As the evolution of heels has drawn our feet to ever-higher expectations, foot ailments like hammer toes and bunions have followed suit. While they are indeed some genetic factors that can predispose these conditions, the ultimate culprit are high heeled, narrow shoes with little room for toes to spread out naturally. Pointy shoes especially force the foot into an unnatural position, thus creating the perfect storm for pain, discomfort, and ultimately disfigurement.
According to Podiatrist Dr. Emily Splichal, “Anything over the three-inch mark changes the biomechanics of how you walk — your strides are shortened, you can’t walk as fast, your body weight shifts to the ball of the foot, which throws off your center of gravity and stresses the knees and lower back,” she explains in an interview with Instyle magazine.
So what do hammer toes look like?
The most traditional sign of a hammer toe are toes that have been pushed upwards near the knuckle as it is squished against the inside of the shoe. This can be caused by years of wearing your shoes too small, regardless of heel height. As you walk, pressure builds and increases the bend in the toe. Eventually, the toe muscles become unable to straighten the toe, even when there is no confining shoe.
For those with narrow or low volume feet, orthotic inserts can help anchor the foot back into the heel counter and prevent excessive forward movement.
Treatment begins when you decide to stop wearing those high heel pointy-toe shoes. Instead look for shoes and sandals that have a soft and roomy, or open toe box for optimal “wiggle room.”
Birkenstock is renowned for the raised lip in all of their sandals that protects the toes from stubbing and provides an extra source of grip. Dansko footwear offers stylish, healthy heels, clogs, and sandals that offer wide toe boxes and optimal arch support without sacrificing that fashion forward edge.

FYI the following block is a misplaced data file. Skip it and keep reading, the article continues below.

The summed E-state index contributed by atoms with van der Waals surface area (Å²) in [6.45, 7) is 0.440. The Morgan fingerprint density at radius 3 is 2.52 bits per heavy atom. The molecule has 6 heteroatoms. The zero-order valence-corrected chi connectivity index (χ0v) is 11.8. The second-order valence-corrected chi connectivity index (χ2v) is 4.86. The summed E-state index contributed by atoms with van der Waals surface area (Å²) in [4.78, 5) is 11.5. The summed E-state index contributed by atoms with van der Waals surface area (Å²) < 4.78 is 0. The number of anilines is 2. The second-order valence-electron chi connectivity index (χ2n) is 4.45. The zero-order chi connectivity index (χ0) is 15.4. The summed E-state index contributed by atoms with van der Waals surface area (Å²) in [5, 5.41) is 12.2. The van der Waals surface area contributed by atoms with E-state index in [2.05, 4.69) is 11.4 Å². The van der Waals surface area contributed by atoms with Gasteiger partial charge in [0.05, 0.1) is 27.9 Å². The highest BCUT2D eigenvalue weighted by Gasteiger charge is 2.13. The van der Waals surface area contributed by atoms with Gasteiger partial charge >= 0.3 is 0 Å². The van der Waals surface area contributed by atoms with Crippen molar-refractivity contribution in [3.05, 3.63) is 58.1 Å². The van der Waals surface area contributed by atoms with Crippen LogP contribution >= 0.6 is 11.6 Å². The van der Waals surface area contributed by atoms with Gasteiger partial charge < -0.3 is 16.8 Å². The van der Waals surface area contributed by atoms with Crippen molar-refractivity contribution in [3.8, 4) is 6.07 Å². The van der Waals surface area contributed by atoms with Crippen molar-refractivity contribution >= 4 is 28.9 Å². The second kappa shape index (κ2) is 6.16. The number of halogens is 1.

Do I have a bunion?
Women are much more likely to develop bunions and callouses due to, again, high heeled and narrow shoes, no matter your age. If a person has a foot anatomy that is prone to bunions, wearing footwear with a too-narrow toe box will accelerate its development. Wearing footwear with a wide toe box may help prevent or at least delay their formation.
- A bony bump along the edge of the foot, at the base of the big toe (adjacent to the ball of the foot)
- Redness and some swelling at or near the big toe joint
- Deep dull pain in the big toe joint after walking or a sharp pain while walking
- The big toe is overlapping the second toe, resulting in redness, calluses, or other irritations such as corns
Can bunions be treated?
Getting rid of a Bunion is almost impossible without surgery. Foot and toe exercises can help, while foam pads can reduce pressure on the joint. Ice packs and anti-inflammatory medication can also help reduce the swelling.
The progress of a bunion can be slowed or even halted, especially if it is caused by ill-fitting footwear. Brands like Finn Comfort offer a whole collection dedicated to soothing problem feet. The FinnStretch offers a highly elastic flexible material that accommodate ailments like bunions, swelling feet, deformed toes, or highly sensitive soles. Best of all, their footwear is highly adjustable, a unique ability to adapt to feet of all shapes and sizes.
Again, Birkenstock provides roomy toe boxes that allow the toes to stretch out naturally. Their footwear also provides excellent metatarsal and medial arch support which helps keep the musculoskeletal structure of the foot in the proper supportive position.
In addition, the Kenkoh is a great option simply for its instant, relaxing stimulation and ability to soothe tired, achy feet. The Kenkoh’s unique natural rubber latex nodules increase circulation to problem areas, allowing them to heal more quickly.